Nvidia pursues multi-chip module architecture to meet evolving data needs

Why is this important: Currently available deep learning resources are falling behind due to increasing complexity, competing resource requirements, and limitations imposed by existing hardware architectures. Several Nvidia researchers recently published a technical paper describing the company’s pursuit of multi-chip modules (MCMs) to meet these changing demands. The article presents the team’s position on the benefits of a Composable-On-Package (COPA) GPU to better accommodate various types of deep learning workloads.

Graphics Processing Units (GPUs) have become one of the primary resources supporting DL due to their inherent capabilities and optimizations. COPA-GPU is based on the realization that traditional converged GPU designs using domain-specific hardware are quickly becoming a less than practical solution. These converged GPU solutions are based on an architecture composed of the traditional matrix as well as on the incorporation of specialized hardware such as high bandwidth memory (HBM), Tensor Cores (Nvidia)/Matrix kernels (AMD), ray tracing (RT) cores, etc. This converged design results in hardware that may be well suited for some tasks but inefficient for performing others.

Unlike current monolithic GPU designs, which combine all of the specific runtime components and caching into a single package, the COPA-GPU Architecture provides the ability to mix and match multiple hardware blocks to better accommodate the dynamic workloads presented in today’s high performance computing (HPC) and deep learning (DL) environments . This ability to incorporate more capacity and adapt to multiple types of workloads can result in higher levels of GPU reuse and, more importantly, a greater ability for data scientists to push the boundaries of what is possible using their existing resources.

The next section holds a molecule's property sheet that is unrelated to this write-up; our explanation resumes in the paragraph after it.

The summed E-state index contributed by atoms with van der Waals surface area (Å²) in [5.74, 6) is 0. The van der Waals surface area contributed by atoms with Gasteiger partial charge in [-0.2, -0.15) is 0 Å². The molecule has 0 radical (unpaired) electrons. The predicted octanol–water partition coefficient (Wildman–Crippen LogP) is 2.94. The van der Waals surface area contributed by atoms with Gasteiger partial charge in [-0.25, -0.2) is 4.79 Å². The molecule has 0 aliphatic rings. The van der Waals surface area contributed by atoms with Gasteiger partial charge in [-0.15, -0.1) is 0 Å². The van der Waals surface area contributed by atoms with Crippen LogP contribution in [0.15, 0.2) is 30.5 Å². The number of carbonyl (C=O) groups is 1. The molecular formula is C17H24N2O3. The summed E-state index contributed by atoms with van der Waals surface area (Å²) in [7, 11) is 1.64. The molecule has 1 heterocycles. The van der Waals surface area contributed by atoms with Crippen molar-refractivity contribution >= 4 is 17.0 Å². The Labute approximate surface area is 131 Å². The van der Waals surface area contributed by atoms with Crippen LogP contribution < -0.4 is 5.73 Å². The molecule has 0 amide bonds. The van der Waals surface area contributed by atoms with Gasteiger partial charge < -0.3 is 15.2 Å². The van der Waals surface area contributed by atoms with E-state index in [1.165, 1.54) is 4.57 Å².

Although often grouped together, the concepts of artificial intelligence (AI), machine learning (ML) and DL have differences. DL, which is a subset of AI and ML, attempts to mimic the way our human brains process information by using filters to predict and classify information. DL is the driving force behind many automated AI capabilities that can do everything from driving our cars to monitoring financial systems for fraudulent activity.

While AMD and others have touted chip and chip stack technology as the next step in their CPU and GPU evolution in recent years, the concept of MCM is far from new. MCAs can be dated as far back as IBM’s bubble MCMs and 3081 mainframe computers in the 1970s and 1980s.


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